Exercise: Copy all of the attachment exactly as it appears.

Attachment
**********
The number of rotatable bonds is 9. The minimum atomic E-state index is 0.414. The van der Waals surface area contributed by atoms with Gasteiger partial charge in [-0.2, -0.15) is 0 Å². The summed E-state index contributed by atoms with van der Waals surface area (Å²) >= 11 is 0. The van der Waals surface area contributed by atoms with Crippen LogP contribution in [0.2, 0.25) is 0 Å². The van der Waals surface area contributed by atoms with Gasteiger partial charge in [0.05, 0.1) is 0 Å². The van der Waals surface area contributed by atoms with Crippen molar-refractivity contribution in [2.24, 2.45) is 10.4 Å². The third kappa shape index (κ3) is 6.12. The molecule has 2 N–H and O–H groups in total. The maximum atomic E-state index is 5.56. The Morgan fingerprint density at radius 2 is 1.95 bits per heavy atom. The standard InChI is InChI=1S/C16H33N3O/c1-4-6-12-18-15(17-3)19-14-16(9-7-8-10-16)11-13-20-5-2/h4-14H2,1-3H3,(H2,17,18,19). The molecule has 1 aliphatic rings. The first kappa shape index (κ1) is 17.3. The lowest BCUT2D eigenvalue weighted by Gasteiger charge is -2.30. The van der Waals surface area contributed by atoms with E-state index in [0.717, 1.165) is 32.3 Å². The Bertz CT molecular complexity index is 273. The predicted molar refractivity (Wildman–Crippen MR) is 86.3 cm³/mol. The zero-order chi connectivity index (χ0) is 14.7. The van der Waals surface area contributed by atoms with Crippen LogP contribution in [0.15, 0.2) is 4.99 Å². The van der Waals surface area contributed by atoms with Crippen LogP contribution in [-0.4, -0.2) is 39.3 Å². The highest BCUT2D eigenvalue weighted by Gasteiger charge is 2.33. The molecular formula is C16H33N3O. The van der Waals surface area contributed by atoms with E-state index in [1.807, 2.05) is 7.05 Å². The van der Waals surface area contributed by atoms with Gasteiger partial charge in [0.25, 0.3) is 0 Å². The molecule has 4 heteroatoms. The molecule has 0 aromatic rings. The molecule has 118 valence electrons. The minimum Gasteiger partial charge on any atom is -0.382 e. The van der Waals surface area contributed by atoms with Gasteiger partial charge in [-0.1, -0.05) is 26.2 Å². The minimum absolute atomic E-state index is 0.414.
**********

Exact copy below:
The number of rotatable bonds is 9. The minimum atomic E-state index is 0.414. The van der Waals surface area contributed by atoms with Gasteiger partial charge in [-0.2, -0.15) is 0 Å². The summed E-state index contributed by atoms with van der Waals surface area (Å²) >= 11 is 0. The van der Waals surface area contributed by atoms with Crippen LogP contribution in [0.2, 0.25) is 0 Å². The van der Waals surface area contributed by atoms with Gasteiger partial charge in [0.05, 0.1) is 0 Å². The van der Waals surface area contributed by atoms with Crippen molar-refractivity contribution in [2.24, 2.45) is 10.4 Å². The third kappa shape index (κ3) is 6.12. The molecule has 2 N–H and O–H groups in total. The maximum atomic E-state index is 5.56. The Morgan fingerprint density at radius 2 is 1.95 bits per heavy atom. The standard InChI is InChI=1S/C16H33N3O/c1-4-6-12-18-15(17-3)19-14-16(9-7-8-10-16)11-13-20-5-2/h4-14H2,1-3H3,(H2,17,18,19). The molecule has 1 aliphatic rings. The first kappa shape index (κ1) is 17.3. The lowest BCUT2D eigenvalue weighted by Gasteiger charge is -2.30. The van der Waals surface area contributed by atoms with E-state index in [0.717, 1.165) is 32.3 Å². The Bertz CT molecular complexity index is 273. The predicted molar refractivity (Wildman–Crippen MR) is 86.3 cm³/mol. The zero-order chi connectivity index (χ0) is 14.7. The van der Waals surface area contributed by atoms with Crippen LogP contribution in [0.15, 0.2) is 4.99 Å². The van der Waals surface area contributed by atoms with Crippen LogP contribution in [-0.4, -0.2) is 39.3 Å². The highest BCUT2D eigenvalue weighted by Gasteiger charge is 2.33. The molecular formula is C16H33N3O. The van der Waals surface area contributed by atoms with E-state index in [1.807, 2.05) is 7.05 Å². The van der Waals surface area contributed by atoms with Gasteiger partial charge in [0.25, 0.3) is 0 Å². The molecule has 4 heteroatoms. The molecule has 0 aromatic rings. The molecule has 118 valence electrons. The minimum Gasteiger partial charge on any atom is -0.382 e. The van der Waals surface area contributed by atoms with Gasteiger partial charge in [-0.1, -0.05) is 26.2 Å². The minimum absolute atomic E-state index is 0.414.